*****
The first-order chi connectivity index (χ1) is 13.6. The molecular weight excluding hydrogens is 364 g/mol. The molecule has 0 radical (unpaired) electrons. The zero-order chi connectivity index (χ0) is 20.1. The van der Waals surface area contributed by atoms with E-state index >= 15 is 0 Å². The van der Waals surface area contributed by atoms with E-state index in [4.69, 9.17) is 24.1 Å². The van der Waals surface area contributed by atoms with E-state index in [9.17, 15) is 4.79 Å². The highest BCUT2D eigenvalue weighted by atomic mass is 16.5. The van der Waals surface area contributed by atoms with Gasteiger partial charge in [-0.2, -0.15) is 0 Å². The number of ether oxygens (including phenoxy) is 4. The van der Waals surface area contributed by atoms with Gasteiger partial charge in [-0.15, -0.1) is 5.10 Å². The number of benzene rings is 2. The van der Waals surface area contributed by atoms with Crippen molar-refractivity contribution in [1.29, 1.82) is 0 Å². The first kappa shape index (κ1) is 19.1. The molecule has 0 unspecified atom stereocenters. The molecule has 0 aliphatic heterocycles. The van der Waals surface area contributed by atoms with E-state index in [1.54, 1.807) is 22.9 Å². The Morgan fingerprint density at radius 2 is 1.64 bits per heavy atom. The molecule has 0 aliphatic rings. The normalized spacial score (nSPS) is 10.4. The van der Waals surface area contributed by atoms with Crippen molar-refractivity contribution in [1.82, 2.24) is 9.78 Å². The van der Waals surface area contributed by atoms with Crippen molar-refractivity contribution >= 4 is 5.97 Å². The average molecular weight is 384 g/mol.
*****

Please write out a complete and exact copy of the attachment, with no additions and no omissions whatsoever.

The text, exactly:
The first-order chi connectivity index (χ1) is 13.6. The molecular weight excluding hydrogens is 364 g/mol. The molecule has 0 radical (unpaired) electrons. The zero-order chi connectivity index (χ0) is 20.1. The van der Waals surface area contributed by atoms with E-state index >= 15 is 0 Å². The van der Waals surface area contributed by atoms with E-state index in [4.69, 9.17) is 24.1 Å². The van der Waals surface area contributed by atoms with E-state index in [9.17, 15) is 4.79 Å². The highest BCUT2D eigenvalue weighted by atomic mass is 16.5. The van der Waals surface area contributed by atoms with Gasteiger partial charge in [-0.2, -0.15) is 0 Å². The number of ether oxygens (including phenoxy) is 4. The van der Waals surface area contributed by atoms with Gasteiger partial charge in [-0.15, -0.1) is 5.10 Å². The number of benzene rings is 2. The van der Waals surface area contributed by atoms with Crippen molar-refractivity contribution in [1.29, 1.82) is 0 Å². The first kappa shape index (κ1) is 19.1. The molecule has 0 unspecified atom stereocenters. The molecule has 0 aliphatic heterocycles. The van der Waals surface area contributed by atoms with E-state index in [1.54, 1.807) is 22.9 Å². The Morgan fingerprint density at radius 2 is 1.64 bits per heavy atom. The molecule has 0 aliphatic rings. The normalized spacial score (nSPS) is 10.4. The van der Waals surface area contributed by atoms with Crippen molar-refractivity contribution in [1.82, 2.24) is 9.78 Å². The van der Waals surface area contributed by atoms with Crippen molar-refractivity contribution >= 4 is 5.97 Å². The average molecular weight is 384 g/mol.